U.S. Senator Jim Webb met with Burma's opposition leader, Aung San Suu
Kyi, Saturday, shortly after holding talks with the country's top
During the visit, Webb obtained the release of
U.S. citizen John Yettaw who was sentenced to seven years in prison for
swimming to Aung San Suu Kyi's home.
Webb's office issued a
statement Saturday saying the senator will bring Yettaw out of the
country on a military aircraft that is flying to Bangkok, Thailand on
Webb is the first U.S. Congress member to have
traveled to Burma in an official capacity in more than a decade. He is
the first U.S. official to have met with Burma's leader, General Than
Shwe. His visit comes days after a military court in Burma extended
Aung San Suu Kyi's detention by 18 months for alleged violations of
Both the White House and the State Department say Webb is not carrying any specific message from U.S. President Barack Obama.
chairman of the Senate Foreign Relations subcommittee on East Asia and
Pacific Affairs, has expressed support for lifting sanctions on Burma.
have said his visit confers legitimacy to Burma's military junta. But
supporters say the dialogue helps pressure the regime to release
political prisoners, including Aung San Suu Kyi. She has spent 14 of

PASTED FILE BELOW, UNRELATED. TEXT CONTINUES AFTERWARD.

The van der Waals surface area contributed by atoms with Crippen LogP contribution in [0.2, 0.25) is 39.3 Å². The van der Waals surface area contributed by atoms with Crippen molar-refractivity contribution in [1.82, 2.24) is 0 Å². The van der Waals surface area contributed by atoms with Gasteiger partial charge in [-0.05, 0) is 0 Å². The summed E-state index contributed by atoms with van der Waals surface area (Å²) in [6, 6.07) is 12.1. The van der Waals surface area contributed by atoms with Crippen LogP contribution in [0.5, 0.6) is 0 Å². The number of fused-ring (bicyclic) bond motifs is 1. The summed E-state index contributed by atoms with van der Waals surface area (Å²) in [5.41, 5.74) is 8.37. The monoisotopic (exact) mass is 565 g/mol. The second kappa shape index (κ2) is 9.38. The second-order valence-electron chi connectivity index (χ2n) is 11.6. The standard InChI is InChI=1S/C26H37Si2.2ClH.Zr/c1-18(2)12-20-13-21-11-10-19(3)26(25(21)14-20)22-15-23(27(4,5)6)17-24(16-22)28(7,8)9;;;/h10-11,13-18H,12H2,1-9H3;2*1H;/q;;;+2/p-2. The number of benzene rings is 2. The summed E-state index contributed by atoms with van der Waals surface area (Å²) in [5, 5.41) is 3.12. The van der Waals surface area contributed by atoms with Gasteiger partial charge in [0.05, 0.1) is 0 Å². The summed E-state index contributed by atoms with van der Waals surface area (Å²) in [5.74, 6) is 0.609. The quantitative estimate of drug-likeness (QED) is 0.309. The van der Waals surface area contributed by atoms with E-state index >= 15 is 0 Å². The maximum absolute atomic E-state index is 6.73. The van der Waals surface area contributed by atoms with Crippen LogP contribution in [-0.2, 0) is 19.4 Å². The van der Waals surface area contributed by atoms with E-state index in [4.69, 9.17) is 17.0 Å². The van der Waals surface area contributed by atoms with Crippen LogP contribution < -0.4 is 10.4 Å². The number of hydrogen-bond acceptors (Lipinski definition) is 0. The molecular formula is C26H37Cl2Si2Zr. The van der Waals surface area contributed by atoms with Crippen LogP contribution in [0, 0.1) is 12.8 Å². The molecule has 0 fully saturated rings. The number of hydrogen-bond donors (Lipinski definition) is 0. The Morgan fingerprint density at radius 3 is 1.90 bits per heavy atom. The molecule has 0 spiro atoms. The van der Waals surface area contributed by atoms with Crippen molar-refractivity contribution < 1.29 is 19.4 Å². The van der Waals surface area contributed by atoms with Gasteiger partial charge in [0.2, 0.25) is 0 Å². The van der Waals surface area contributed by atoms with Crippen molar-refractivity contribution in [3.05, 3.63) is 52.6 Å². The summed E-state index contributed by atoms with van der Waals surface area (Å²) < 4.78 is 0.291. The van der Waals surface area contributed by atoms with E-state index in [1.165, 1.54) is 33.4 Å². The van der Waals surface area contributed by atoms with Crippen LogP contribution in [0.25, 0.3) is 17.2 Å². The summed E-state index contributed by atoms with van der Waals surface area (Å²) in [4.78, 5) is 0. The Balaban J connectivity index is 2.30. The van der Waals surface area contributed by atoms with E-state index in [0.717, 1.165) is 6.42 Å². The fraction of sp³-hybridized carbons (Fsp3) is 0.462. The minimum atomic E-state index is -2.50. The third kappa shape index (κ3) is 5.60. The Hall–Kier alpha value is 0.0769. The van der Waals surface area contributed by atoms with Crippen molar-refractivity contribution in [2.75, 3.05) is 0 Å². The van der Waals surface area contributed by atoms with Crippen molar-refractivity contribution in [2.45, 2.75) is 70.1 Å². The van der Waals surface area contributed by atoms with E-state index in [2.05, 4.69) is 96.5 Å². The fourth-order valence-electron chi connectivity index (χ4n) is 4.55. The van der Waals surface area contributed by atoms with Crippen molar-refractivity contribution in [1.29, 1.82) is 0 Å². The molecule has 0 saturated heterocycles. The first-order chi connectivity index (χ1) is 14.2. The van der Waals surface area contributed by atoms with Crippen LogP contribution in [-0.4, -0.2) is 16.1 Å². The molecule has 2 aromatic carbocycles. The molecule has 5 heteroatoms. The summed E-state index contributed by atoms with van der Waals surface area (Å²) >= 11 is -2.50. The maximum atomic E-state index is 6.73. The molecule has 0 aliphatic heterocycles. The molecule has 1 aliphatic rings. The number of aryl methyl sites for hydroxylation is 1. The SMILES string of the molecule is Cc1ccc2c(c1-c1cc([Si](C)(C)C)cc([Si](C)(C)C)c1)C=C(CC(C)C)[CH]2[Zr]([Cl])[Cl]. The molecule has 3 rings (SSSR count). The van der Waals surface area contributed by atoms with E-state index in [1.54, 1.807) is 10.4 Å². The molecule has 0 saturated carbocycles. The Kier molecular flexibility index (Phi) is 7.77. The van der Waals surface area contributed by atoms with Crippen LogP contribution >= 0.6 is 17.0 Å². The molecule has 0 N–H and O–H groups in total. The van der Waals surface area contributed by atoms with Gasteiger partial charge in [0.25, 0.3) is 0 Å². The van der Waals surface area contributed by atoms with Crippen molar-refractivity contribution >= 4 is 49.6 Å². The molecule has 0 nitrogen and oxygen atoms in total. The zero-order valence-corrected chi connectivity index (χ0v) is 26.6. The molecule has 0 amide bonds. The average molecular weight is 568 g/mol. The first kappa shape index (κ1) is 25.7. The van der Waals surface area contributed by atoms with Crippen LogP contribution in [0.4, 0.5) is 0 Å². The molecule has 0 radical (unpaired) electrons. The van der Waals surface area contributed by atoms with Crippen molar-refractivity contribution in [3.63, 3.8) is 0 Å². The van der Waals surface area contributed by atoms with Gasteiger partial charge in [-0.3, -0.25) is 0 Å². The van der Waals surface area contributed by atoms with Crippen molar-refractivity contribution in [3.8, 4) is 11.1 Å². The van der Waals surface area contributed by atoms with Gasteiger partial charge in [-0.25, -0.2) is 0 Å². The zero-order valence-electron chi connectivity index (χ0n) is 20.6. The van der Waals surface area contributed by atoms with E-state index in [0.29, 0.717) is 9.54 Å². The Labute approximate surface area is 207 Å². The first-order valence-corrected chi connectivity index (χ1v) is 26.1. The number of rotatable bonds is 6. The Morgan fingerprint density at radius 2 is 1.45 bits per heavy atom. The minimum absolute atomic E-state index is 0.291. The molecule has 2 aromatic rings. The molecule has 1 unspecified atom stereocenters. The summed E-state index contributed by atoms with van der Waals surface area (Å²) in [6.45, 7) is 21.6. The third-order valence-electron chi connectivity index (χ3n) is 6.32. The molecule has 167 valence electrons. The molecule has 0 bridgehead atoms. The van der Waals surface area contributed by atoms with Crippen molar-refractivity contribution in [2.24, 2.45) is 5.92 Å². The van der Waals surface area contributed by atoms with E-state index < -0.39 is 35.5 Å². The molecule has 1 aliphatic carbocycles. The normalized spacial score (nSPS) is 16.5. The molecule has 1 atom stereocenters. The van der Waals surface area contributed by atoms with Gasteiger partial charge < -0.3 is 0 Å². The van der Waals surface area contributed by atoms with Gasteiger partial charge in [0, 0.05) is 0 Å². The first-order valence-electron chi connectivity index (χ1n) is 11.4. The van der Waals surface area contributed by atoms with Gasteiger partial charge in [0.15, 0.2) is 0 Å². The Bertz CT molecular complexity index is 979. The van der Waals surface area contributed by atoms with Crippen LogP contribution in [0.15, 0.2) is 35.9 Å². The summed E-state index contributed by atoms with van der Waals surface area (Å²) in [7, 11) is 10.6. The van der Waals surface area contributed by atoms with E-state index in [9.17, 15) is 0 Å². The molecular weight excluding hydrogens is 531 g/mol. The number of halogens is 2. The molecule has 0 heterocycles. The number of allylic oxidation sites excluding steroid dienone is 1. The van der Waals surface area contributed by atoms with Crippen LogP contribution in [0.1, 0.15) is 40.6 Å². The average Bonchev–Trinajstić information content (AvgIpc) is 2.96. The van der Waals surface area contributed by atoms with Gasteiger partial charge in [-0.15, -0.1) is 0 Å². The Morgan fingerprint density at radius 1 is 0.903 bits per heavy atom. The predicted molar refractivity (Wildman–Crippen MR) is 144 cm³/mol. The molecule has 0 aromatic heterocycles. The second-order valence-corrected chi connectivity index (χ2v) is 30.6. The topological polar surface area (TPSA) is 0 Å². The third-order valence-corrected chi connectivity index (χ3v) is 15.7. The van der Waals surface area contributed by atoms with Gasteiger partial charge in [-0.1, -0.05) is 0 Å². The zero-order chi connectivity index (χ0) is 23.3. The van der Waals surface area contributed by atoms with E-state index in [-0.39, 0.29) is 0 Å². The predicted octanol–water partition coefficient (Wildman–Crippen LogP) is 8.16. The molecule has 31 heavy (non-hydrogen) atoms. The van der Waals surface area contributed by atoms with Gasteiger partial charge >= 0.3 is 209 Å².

the past 20 years in some form of detention.
Debbie Stothard of
the Thailand-based rights group Alternative ASEAN Network on Burma told
VOA it is unclear whether Webb's visit will have any real effect. But
she said the release of political prisoners and cessation of
hostilities against ethnic minorities would make a difference.
arrived in Burma Friday after a visit to Laos as part of his two-week,
five-nation tour. The senator is traveling through Asia as chairman of
the Senate Foreign Relations Subcommittee on East Asian and Pacific
Affairs. He flew to Rangoon for the meeting with Aung San Suu Kyi
Saturday after talking with General Than Shwe in Burma's administrative
capital, Naypyidaw. Details of either meeting were not released.
Some information for this report was provided by AFP, AP and Reuters.